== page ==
AP: It depends on my mood. I like to wear dresses and high heels when I go out, for example when it's a player party or something like that. I like to wear jewelry, girly stuff. But sometimes if I'm just going out to dinner I'll wear jeans with holes and Converse shoes, a cap, for example… dress like a boy.
Who has been your toughest opponent to date?
AP: The first who comes to mind is Caroline, because I beat her once in the juniors (in the final at the 2006 Australian Open) but I've lost to her four times on the Tour.
Is winning that title your most cherished achievement?
AP: Winning Monterrey, and also reaching the Indian Wells semis last year are definitely two of my biggest achievements so far. Especially Indian Wells… I was 17 and it was my first time there. My game was good and I really beat some good players… it wasn't like they lost. It felt great, but also so natural to me. After each match I was normal. I wasn't like, wow, I'm playing quarters, I'm playing semis. No. I just tried to focus on every match, because every time I focus on the results and scores it bothers my game.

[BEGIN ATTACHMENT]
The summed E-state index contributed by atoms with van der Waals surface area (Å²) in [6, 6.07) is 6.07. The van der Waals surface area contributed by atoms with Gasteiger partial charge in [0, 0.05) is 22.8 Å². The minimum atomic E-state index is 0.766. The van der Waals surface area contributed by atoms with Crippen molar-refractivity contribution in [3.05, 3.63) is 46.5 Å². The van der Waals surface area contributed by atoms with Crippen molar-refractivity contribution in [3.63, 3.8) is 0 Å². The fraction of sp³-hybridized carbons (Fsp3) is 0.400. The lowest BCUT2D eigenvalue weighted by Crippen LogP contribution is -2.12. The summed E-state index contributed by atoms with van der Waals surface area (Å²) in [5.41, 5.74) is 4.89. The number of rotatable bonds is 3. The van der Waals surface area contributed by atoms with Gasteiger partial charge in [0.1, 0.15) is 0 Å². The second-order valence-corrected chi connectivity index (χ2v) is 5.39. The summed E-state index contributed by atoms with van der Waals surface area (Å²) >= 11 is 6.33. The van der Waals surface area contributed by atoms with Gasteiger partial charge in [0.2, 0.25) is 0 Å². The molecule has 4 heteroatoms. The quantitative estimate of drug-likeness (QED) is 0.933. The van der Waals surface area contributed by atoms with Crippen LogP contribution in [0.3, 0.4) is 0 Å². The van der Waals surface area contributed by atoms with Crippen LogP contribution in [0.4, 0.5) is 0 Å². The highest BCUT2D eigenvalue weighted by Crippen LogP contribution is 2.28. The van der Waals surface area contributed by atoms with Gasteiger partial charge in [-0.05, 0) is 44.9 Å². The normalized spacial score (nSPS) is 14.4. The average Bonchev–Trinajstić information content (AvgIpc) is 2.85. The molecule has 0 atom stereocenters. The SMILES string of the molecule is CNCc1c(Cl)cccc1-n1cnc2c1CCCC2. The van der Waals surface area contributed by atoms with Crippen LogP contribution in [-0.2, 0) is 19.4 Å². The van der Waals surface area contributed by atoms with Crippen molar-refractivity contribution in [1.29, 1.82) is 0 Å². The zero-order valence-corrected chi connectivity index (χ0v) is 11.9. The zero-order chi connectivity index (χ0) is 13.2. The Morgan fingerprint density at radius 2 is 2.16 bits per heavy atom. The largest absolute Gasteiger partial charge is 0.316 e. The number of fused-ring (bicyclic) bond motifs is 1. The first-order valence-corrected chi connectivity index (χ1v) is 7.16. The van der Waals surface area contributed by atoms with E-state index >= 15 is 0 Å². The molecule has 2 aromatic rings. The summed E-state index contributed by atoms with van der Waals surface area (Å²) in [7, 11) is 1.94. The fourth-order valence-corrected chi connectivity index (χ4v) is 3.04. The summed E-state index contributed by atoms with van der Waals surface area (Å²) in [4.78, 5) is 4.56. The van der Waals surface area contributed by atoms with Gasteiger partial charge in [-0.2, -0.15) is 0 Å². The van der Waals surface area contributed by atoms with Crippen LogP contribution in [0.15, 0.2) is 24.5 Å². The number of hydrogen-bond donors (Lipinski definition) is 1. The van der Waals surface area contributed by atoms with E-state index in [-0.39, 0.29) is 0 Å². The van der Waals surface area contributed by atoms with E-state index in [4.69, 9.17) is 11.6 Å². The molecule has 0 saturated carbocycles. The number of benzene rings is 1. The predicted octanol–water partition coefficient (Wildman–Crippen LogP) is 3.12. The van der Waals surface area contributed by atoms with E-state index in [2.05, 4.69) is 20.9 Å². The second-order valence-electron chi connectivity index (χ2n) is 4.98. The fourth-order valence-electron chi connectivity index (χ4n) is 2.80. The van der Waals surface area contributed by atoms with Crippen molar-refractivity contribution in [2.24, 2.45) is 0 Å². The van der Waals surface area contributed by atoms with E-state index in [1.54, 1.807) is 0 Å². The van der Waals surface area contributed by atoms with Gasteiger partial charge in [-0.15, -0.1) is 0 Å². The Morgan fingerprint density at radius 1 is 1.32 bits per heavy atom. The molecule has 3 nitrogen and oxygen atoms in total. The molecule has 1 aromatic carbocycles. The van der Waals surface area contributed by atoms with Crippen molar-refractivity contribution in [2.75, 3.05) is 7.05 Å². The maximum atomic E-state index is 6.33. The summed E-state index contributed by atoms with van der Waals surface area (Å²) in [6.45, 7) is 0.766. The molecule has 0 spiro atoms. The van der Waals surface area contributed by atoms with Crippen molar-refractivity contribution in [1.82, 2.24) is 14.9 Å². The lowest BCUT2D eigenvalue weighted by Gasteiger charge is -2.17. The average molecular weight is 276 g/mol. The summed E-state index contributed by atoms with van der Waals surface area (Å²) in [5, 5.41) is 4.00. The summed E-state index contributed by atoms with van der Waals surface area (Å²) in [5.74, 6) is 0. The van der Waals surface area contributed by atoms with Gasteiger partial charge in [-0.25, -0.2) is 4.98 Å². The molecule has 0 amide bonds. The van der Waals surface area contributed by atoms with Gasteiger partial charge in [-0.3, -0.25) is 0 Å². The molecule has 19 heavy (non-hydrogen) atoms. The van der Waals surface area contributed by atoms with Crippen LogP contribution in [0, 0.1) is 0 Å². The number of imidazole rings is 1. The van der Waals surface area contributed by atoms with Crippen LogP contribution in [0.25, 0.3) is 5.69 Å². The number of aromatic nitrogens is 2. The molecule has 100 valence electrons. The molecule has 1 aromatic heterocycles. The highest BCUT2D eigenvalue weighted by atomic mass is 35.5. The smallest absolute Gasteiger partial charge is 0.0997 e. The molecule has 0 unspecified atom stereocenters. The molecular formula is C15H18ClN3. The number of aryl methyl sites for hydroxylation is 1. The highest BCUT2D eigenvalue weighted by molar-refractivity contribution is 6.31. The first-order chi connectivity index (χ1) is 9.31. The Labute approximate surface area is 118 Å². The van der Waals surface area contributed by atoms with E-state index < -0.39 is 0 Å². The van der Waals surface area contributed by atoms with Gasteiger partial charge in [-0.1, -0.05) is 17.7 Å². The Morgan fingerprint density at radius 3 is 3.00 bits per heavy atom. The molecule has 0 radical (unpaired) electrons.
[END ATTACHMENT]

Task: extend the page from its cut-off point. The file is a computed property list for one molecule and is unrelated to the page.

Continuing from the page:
What qualities do you admire in others?
AP: I don't like it when people complain and are rude. I like to see respect. I especially don't like it when people are rude to others who are trying to help them. I like it when people have a sense of humor and smile and laugh. I respect those things.